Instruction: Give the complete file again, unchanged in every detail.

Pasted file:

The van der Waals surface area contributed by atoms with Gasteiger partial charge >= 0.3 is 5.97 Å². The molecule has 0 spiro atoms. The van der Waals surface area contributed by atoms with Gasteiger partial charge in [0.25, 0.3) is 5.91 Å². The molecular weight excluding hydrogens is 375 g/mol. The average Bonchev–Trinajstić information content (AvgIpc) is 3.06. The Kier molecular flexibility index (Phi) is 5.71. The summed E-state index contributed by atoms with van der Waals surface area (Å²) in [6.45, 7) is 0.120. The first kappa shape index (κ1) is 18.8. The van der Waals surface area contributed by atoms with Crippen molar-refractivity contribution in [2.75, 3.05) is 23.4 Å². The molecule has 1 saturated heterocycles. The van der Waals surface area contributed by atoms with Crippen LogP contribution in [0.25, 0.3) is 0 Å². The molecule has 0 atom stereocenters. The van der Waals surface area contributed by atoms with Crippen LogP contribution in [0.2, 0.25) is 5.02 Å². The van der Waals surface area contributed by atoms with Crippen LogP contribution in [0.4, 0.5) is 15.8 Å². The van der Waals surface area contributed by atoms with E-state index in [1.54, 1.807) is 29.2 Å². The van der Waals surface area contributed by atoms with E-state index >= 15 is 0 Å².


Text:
The van der Waals surface area contributed by atoms with Gasteiger partial charge >= 0.3 is 5.97 Å². The molecule has 0 spiro atoms. The van der Waals surface area contributed by atoms with Gasteiger partial charge in [0.25, 0.3) is 5.91 Å². The molecular weight excluding hydrogens is 375 g/mol. The average Bonchev–Trinajstić information content (AvgIpc) is 3.06. The Kier molecular flexibility index (Phi) is 5.71. The summed E-state index contributed by atoms with van der Waals surface area (Å²) in [6.45, 7) is 0.120. The first kappa shape index (κ1) is 18.8. The van der Waals surface area contributed by atoms with Crippen molar-refractivity contribution in [2.75, 3.05) is 23.4 Å². The molecule has 1 saturated heterocycles. The van der Waals surface area contributed by atoms with Crippen LogP contribution in [0.25, 0.3) is 0 Å². The molecule has 0 atom stereocenters. The van der Waals surface area contributed by atoms with Crippen LogP contribution in [0.2, 0.25) is 5.02 Å². The van der Waals surface area contributed by atoms with Crippen LogP contribution in [0.4, 0.5) is 15.8 Å². The van der Waals surface area contributed by atoms with E-state index in [1.54, 1.807) is 29.2 Å². The van der Waals surface area contributed by atoms with E-state index >= 15 is 0 Å².